Song of the Day #2,584: ‘Heat of the Moment’ – Asia

asiaWhile New Wave was the defining sound of the early 80s, the #1 album of 1982 was the self-titled debut by prog-rock band Asia. Asia spent more than two months at the top of the U.S. album chart.

The band was created by former members of Yes, King Crimson and Emerson, Lake and Palmer and their debut album outsold anything any of those other bands ever produced.

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Song of the Day #2,583: ‘I.G.Y.’ – Donald Fagen

donald_fagen_nightflyI own Donald Fagen’s The Nightfly, another critically-acclaimed 1982 album, but I can’t say I’ve ever listened to it in full.

I digitally borrowed this record from frequent commenter Dana, who counts it among his favorites. I expect we’ll get an illuminating treatise on the album from him sometime Thursday morning.

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Song of the Day #2,582: ‘The Look of Love (Pt. 1)’ – ABC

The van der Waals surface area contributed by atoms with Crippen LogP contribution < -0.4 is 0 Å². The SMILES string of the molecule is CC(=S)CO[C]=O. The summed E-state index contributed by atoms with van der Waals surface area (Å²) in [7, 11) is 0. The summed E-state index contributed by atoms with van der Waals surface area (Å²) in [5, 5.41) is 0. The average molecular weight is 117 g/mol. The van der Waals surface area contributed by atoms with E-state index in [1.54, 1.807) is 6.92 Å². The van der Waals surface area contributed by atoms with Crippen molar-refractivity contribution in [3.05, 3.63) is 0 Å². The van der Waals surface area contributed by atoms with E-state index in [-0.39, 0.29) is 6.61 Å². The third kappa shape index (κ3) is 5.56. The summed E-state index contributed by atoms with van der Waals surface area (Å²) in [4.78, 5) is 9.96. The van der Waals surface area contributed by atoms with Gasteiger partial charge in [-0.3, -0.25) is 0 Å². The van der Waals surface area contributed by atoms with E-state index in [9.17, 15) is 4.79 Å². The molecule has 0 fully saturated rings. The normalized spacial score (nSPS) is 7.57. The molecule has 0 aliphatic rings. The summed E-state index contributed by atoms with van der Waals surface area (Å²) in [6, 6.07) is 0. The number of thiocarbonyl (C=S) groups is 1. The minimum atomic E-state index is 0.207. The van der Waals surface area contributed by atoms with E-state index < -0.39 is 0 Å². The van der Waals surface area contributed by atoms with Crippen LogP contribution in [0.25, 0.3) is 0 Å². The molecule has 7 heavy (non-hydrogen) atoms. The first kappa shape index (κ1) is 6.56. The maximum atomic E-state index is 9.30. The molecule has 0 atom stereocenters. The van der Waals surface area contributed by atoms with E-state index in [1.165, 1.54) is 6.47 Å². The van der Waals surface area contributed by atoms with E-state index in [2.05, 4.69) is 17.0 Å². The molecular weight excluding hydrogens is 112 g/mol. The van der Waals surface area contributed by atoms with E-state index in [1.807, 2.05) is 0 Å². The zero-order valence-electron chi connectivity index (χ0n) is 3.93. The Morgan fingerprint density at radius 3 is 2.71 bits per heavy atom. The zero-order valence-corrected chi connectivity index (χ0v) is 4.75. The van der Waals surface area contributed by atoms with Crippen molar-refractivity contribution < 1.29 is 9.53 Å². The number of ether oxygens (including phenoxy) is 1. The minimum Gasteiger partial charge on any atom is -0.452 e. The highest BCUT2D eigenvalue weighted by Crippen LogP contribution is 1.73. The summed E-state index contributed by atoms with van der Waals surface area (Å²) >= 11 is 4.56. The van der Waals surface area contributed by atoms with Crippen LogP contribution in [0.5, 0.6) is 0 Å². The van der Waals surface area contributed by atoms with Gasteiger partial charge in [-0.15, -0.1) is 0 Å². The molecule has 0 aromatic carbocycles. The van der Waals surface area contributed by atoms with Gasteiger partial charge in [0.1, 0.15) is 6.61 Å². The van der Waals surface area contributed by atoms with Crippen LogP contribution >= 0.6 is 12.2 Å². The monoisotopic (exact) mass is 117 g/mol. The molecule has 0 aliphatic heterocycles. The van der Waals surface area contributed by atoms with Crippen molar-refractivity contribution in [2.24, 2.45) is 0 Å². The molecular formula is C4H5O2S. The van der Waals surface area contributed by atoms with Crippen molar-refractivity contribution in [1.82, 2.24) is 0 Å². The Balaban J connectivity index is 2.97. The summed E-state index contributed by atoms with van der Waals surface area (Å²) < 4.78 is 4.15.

abc_lexicon_of_loveABC isn’t one of the better-known New Wave bands (at least not to me) but they are one of the most critically-acclaimed. Their 1982 debut album, The Lexicon of Love, received heaps of praise and a spot on many publications’ year-end lists.

‘The Look of Love’ was the album’s biggest hit, reaching the top five in the U.K. and the top 20 in the U.S. Though I’m hard-pressed to name any songs by ABC, this one sounds instantly familiar. And wonderful.

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Song of the Day #2,581: ‘Leave in Silence’ – Depeche Mode

depeche_mode_broken_frameI think of Depeche Mode as a quintessential 80s band. But oddly enough, it took them the whole decade to arrive at their pinnacle achievement, 1990’s Violator. That record featured two of their biggest hits, ‘Personal Jesus’ and ‘Enjoy the Silence.’ And they released as many albums after Violator as they did before it.

The band spent the 80s tweaking their New Wave sound, which met with more commercial success in their native England than on this side of the pond.

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Song of the Day #2,580: ‘I Have the Touch’ – Peter Gabriel

peter_gabriel_securityContinuing my look at acclaimed albums released in 1982, we arrive at Peter Gabriel’s self-titled fourth solo album. Not to be confused with his self-titled first, second and third solo albums.

Gabriel is an imaginative fellow, but that imagination didn’t extend to his album titles. Those first four albums, all officially titled Peter Gabriel, have come to be known by a word derived from the album covers: Car, Scratch, Melt and Security.

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